I didn't really have a traditional family, so we didn't do Christmas tree; we didn't do presents. I actually spent a lot of holidays by myself reading books. Sometimes I would take a trip with friends if I felt motivated, but I really struggled a lot through the holidays most of my life, and I was always so sensitive to how hard the holidays can be.
And then I got older and it sort of felt like, hey, if I spend the holidays alone, this is kind of an empowered choice. I get to take off work, I get to read my books. I could do staycations. They're just days. You just sort of pass through them. And then I started really liking my holidays alone.
I really loved Friendsgiving and taking maybe trips with girlfriends who also were not as family-oriented, or they could spend the holidays with their families, but by December 27th we’d go out somewhere. I'd be like, great, let's book a trip, so I sort of changed my mindset on that. The holidays can be anything. Then I fell in love with David Sedaris and I was like, oh, the holidays can be funny; I get it.
I think a lot of people don't have the same holidays every year of their life. We all covet and admire the families who live in that same house and have that big family and do the same thing every year. I would love to have and build that tradition. I think you just get to have so many chapters and seasons throughout your life.
So now that I have kids, we decorate our tree, we have our ornaments, we put on the Vince Guaraldi Peanuts music, we buy a Christmas tree with their dad and our stepmom, Allie. We go every year, we take a picture and we do it. We're just building our traditions along the way.
But for me and the girls, I'm like, ‘we're taking a trip every Christmas. I don't want to do presents under the tree. I want to take you somewhere that you'll remember and I'll take pictures and I'll make you a book of it afterwards and let's build an arsenal of great life experiences.’ Also, I just think travel expands the mind and the horizon so much.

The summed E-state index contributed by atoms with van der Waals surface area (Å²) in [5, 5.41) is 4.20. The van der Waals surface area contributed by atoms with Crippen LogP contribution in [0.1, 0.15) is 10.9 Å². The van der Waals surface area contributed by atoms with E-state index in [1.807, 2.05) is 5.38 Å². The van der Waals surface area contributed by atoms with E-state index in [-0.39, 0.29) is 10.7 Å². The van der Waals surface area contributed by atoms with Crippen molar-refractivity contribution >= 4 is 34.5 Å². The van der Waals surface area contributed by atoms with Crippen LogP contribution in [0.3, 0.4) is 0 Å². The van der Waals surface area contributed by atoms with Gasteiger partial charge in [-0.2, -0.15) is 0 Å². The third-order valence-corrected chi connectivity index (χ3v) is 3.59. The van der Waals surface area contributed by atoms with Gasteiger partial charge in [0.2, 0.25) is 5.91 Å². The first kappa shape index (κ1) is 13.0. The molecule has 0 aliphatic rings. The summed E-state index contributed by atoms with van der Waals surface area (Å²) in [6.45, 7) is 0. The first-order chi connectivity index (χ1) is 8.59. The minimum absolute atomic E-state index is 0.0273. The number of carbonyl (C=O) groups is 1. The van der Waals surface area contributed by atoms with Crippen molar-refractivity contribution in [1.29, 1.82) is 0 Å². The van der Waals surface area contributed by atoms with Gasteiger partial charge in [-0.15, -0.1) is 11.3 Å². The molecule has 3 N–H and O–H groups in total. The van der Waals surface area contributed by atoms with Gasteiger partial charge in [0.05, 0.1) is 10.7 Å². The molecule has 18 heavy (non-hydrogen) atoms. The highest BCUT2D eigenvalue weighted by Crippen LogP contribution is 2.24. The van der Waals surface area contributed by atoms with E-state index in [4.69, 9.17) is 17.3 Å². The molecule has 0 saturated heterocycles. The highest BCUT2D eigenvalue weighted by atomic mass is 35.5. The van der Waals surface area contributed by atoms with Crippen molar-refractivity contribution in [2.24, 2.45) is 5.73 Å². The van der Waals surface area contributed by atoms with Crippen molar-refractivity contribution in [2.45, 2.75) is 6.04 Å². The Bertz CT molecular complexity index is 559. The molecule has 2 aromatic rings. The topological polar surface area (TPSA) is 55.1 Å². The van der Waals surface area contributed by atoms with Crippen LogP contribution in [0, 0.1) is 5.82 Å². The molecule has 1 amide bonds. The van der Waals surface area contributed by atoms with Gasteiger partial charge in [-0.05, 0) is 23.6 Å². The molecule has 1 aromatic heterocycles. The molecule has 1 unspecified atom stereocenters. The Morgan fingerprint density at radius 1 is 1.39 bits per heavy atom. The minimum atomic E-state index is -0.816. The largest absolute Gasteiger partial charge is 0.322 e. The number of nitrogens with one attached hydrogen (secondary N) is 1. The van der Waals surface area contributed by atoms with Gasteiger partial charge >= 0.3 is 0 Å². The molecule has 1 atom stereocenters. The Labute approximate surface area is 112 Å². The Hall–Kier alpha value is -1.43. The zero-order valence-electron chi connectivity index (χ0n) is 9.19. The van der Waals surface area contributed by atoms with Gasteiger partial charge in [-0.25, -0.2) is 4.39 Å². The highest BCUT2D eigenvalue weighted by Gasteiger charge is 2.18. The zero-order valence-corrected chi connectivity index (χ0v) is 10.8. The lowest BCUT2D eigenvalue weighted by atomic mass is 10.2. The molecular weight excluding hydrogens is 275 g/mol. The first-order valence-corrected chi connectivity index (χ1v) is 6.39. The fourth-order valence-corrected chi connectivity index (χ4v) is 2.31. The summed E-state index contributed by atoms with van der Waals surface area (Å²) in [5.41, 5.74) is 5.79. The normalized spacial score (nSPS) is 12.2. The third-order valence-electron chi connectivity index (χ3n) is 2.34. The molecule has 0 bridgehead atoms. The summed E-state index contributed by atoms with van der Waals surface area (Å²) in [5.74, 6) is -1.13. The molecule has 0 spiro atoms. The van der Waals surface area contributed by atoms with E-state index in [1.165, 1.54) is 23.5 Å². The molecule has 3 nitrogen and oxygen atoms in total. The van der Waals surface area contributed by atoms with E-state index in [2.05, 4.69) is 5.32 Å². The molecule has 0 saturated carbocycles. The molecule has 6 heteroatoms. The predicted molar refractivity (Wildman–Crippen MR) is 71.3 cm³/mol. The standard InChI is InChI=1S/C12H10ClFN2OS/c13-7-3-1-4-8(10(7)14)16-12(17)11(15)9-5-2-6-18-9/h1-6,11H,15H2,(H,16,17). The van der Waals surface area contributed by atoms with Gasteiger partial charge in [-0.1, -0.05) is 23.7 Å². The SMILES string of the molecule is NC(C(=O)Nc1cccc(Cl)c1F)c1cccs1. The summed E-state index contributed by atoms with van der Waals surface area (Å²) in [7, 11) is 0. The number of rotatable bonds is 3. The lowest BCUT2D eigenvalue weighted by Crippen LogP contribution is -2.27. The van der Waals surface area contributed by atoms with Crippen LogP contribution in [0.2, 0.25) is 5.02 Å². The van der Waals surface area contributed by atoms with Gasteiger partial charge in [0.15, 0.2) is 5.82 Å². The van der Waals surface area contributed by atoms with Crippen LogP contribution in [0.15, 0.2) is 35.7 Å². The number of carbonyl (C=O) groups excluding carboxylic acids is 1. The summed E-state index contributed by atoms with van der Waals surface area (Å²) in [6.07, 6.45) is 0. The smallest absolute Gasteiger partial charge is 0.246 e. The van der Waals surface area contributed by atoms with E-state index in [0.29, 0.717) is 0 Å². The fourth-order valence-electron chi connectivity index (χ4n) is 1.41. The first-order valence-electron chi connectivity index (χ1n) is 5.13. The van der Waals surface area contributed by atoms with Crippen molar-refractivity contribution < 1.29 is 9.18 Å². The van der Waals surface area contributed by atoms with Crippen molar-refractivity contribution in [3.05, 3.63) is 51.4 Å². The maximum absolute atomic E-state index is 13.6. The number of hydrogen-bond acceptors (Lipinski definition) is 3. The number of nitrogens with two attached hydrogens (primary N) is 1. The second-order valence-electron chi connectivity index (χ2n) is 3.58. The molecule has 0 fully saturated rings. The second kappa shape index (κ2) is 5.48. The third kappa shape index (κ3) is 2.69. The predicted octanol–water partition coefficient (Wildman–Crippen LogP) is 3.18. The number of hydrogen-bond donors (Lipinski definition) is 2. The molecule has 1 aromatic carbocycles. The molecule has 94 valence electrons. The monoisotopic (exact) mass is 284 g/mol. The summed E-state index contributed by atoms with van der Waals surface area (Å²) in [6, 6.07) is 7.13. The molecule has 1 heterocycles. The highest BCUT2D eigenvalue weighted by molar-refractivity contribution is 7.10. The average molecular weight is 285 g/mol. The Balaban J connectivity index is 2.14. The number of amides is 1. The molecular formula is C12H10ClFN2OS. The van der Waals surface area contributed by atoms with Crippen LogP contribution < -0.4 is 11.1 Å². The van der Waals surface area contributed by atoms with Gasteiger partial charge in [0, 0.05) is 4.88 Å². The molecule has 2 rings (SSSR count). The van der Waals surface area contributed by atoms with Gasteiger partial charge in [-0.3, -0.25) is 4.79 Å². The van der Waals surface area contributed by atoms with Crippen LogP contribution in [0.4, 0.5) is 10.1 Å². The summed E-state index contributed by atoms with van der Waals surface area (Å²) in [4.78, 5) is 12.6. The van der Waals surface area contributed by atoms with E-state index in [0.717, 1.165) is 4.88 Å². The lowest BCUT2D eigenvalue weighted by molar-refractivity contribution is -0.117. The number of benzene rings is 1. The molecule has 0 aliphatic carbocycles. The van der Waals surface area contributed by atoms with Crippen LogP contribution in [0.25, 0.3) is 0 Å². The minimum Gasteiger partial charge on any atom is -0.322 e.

I'd love to hear about your intentions for New Year's this year and what you've been thinking about.
Every single New Year's since I can remember, I've written a postcard to myself, and I usually tend to bring a bunch to whoever I'm with and wherever I am. I spend a lot of New Year's Eve’s by myself too, but if I'm with people or at a dinner party or I'm on a trip with a group of people, I'll get enough for everyone and I will make sure that they have stamps on them, because that's where the whole operation fails. If you don't mail them that night, you won't mail them. And I say, put your resolutions on them and send it to yourself.
What are some of the resolutions that you have had before?
Funny, I always had this lingering one that was the same thing over and over, and it was clearly a bad habit in my life, like ‘I will do this less.’ And 20 years later I'm like, that is so sad that I'm still writing this. I finally fixed it. So I'm happy to say, but it's a good litmus test because you're like, God, the same thing every year? It's still a problem. Interesting.
Do you ever go back and revisit the old ones?
They're all over the place because they've been sent to all different addresses that are all different boxes. I wish I had them neatly lined up for every year. It would take me going through so many storage boxes and moves and everything. I really wish I had it all perfectly organized like that. And then there's silly things like, “floss.”